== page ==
My biggest obstacle, without question, is self doubt. It plagues me every time I write anything at all, and it is a struggle to persevere against the nagging suspicion that I’m no good and people are just nice. I do my best and remind myself I was published and people did enjoy my book and that people do enjoy this blog. I remind myself as often as I can that I am talented, that my writing is worthy of praise, and that I have something important to say.
I think it’s important to note that even wildly successful, established writers suffer from self doubt. I absolutely adore Nic Pizzolatto’s work. He’s the mastermind behind “True Detective,” the HBO original series. The first season is pretty much universally lauded as a masterpiece, and I agree. I’ve re-watched the first season more times than I care to admit, and I find something else to love about it. It inspired me to read “Galveston” (Pizzolatto’s novel) and “Between Here and the Yellow Sea” (Pizzolatto’s collection of short stories). I highly recommend both, as Pizzolatto tells fresh stories with a love of language. His prose, while dark, is beautiful and cerebral. Hence, I was pumped when the second season of “True Detective” was announced, especially upon learning the cast included Colin Farrell, Rachel McAdams, and Vince Vaughn.
But the second season is pretty much universally lauded as garbage (though I think history will be kinder than the current climate of critics). There were so many plot lines and so many characters that nothing ever felt authentically fleshed out, and the ending was deeply unsatisfying. I was shocked; how could something so good turn so bad? I did some research, and came across an article that Pizzolatto was deeply affected by the criticisms of the first season and wrote the second season as a response. Instead of guarding his art, he lost his voice.
I am by no means passing judgement. I doubt I’d operate much differently. So when season three was announced, I was more than skeptical. I had no expectations, really. And boy, was I pleasantly surprised. Season three is a subtle, nuanced narrative that is delicately crafted to expose the many problems that come from the passing of time, failing memories, and the choices people make with no regard for future consequences. I was particularly impressed by Stephen Dorff’s performance and have convinced myself I am in love with him (check out this article). Particularly in the last couple of episodes, Dorff shined and added a human element that was more palpable and tangible than what the main story line had to offer.
Granted, the third season had definite parallels to the first season, and I suppose it could be argued that Pizzolatto simply reverted back to what worked instead of venturing into new literary territory, but I call bullshit. Good storytelling is good storytelling, in my opinion, and Pizzolatto is a master storyteller. But everyone’s a critic, right? Entertainment Weekly gave the finale a C rating and wrote a hit piece, specifically blasting a heartbreaking scene featuring Dorff. I read it angrily, remembering that scene from season one when Woody Harrelson accuses Matthew McConaughey of shitting on any moment of human decency. Instead, I offer Esquire’s excellent write up of Dorff’s performance, which can be found here.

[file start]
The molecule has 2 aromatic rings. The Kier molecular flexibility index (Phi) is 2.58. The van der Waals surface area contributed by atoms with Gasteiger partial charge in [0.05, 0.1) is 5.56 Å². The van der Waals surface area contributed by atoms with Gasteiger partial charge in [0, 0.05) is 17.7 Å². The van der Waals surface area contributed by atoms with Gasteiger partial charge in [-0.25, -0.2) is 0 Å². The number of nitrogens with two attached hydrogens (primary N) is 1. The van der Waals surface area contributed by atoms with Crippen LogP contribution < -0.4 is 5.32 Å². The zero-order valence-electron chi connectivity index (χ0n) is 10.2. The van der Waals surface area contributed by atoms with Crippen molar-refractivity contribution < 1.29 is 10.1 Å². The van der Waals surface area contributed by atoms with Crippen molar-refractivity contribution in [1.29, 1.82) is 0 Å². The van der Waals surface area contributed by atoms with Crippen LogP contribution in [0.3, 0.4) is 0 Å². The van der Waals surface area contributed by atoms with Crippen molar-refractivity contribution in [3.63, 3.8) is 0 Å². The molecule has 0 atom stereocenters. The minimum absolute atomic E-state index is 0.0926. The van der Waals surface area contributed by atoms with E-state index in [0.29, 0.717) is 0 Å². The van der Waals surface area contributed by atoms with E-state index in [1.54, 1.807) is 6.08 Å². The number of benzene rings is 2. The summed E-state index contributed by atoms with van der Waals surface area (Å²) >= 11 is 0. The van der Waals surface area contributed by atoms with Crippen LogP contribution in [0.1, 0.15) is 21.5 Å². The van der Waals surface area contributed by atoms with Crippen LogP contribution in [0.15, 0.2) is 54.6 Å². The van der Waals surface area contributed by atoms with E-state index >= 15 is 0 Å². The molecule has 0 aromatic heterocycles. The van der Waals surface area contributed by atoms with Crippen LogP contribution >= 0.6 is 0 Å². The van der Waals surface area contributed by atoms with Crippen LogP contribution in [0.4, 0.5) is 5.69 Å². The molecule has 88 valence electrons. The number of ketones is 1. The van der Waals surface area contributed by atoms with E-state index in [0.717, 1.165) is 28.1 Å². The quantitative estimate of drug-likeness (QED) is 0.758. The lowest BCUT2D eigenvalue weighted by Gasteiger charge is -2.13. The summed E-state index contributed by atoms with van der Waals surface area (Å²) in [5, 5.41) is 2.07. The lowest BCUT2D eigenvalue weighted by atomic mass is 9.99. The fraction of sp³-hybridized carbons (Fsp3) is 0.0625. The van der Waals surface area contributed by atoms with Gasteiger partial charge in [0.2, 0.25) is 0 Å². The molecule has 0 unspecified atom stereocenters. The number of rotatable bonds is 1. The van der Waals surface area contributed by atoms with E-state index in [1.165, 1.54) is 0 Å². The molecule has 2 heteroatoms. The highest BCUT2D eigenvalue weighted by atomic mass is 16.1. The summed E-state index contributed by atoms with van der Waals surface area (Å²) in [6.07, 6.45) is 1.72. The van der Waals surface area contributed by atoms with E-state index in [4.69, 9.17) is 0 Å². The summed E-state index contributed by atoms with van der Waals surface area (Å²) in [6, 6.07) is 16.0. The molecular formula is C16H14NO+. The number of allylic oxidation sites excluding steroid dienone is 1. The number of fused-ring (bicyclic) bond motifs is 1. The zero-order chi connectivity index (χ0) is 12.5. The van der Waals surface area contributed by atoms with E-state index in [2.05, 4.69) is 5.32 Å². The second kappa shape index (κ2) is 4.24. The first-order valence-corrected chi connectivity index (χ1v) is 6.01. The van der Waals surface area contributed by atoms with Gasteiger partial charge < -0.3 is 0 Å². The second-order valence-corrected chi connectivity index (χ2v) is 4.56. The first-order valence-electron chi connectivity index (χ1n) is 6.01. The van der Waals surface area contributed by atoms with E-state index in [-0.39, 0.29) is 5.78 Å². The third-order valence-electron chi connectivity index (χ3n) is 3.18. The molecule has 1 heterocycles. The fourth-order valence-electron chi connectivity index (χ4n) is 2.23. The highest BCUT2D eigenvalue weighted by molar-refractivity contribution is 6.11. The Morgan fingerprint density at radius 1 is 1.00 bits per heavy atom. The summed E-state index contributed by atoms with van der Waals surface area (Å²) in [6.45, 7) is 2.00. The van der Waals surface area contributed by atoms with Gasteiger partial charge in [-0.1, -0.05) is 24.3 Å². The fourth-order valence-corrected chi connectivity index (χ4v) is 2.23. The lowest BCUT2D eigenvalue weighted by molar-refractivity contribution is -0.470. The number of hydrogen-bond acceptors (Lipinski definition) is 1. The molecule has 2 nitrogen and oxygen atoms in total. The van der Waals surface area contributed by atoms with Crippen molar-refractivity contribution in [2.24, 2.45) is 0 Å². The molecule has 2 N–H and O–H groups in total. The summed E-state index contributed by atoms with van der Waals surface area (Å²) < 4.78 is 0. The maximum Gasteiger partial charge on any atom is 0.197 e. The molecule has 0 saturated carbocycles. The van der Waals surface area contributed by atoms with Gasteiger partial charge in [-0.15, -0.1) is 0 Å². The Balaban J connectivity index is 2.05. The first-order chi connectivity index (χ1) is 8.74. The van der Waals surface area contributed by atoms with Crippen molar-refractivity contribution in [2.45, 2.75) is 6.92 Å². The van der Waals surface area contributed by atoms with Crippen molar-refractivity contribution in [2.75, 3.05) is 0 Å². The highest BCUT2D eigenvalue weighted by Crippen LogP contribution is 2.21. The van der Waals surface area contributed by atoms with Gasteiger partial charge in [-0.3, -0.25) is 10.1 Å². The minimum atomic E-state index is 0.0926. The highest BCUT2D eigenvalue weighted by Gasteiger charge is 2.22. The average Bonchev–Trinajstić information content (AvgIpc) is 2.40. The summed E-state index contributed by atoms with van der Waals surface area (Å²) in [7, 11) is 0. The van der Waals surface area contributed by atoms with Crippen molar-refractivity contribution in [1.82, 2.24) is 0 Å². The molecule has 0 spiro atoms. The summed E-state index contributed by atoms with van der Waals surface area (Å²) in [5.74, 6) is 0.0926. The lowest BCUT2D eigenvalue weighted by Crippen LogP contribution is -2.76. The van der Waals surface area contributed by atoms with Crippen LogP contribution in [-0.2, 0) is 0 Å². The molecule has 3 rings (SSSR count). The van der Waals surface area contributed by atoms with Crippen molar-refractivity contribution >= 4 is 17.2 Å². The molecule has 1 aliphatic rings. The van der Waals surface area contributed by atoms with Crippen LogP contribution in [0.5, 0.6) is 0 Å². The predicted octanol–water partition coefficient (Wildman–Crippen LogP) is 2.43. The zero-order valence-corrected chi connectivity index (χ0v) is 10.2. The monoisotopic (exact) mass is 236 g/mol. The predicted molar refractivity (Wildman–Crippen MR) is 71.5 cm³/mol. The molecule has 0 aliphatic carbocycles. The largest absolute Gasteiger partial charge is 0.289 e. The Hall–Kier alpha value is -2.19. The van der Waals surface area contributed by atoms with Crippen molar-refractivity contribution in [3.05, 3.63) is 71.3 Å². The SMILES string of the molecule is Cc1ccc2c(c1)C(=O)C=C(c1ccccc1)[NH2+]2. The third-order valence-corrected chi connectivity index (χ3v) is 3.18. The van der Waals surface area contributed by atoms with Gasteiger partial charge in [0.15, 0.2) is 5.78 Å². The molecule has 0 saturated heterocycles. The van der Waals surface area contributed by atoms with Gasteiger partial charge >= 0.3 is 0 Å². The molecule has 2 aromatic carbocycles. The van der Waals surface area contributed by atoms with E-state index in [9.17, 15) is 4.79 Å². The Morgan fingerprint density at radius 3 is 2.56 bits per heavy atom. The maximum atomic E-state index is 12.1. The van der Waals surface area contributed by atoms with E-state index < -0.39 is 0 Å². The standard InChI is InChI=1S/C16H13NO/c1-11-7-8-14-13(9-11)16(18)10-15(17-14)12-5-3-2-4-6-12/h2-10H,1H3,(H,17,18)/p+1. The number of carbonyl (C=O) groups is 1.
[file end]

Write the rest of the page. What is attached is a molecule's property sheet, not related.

But I digress; back to the list.
When I first seriously started writing, I thought everything would be easy and happen in a predictable pattern. I thought everyone I encountered genuinely believed in me and my talent. However, I have learned the hard way that some people just want to stroke their own egos and make money, and some people have no problem doing that at the expense of a young writer.
It costs money to make money, even as a writer!
The greatest asset as a writer, other than the obvious necessity of talent, is a professional network. It really helps you get your foot in the door if you know someone. I know no one, so to start making connections and contacts, I began attending conferences, which is really the only way to go. Unfortunately, attending legitimate conferences where you can meet agents and editors and other serious writers costs money. I’ve been to two legitimate conferences, and they cost $3,000 each. That cost does not include travel and lodging and other incidentals, and that can be difficult to manage on an average salary, which leads me right to my next point…
It takes time!
It takes patience to finish a novel, send it out to agents and publishers, and wait to hear back. But it also takes time to hone the craft, to read and to write. It takes time to travel to conferences. I had to request time off from work for both of the conferences I attended, and I know I am blessed that doing so wasn’t problematic. I’m sure there are some writers, working full-time as something else, who wouldn’t be afforded the same luxury. I realized that writing takes serious time, and needs to be prioritized. I need to start turning down invitations and stay off Candy Crush and social media to get writing done. I have to choose my writing over other obligations, even those that involve my job, because it is my true passion and what I love to do. That’s a daunting commitment, especially when it’s easier to make excuses and not take the risk of pursuing a passion.
I never thought it would happen to me. I’m bursting with ideas! I’m eager to tell stories! But when I sit down at the computer, sometimes, nothing comes. The cursor just blinks and I just sit there, blinking, and anything I type is deleted because it’s awful. Stress and exhaustion create Writer’s Block, and at times, there is just no avoiding it.
I won’t repeat myself, as I touched upon this idea in #4, but writing must be a priority. I thought I could have my cake and eat it too, that I could write while having a life. But as I grow older, I realize writing must be a part of my life. I have to do it everyday and pursue agents tenaciously. I can’t put it off and use the excuse that I’m living and experiencing things to enrich my narratives – it can’t be one or the other.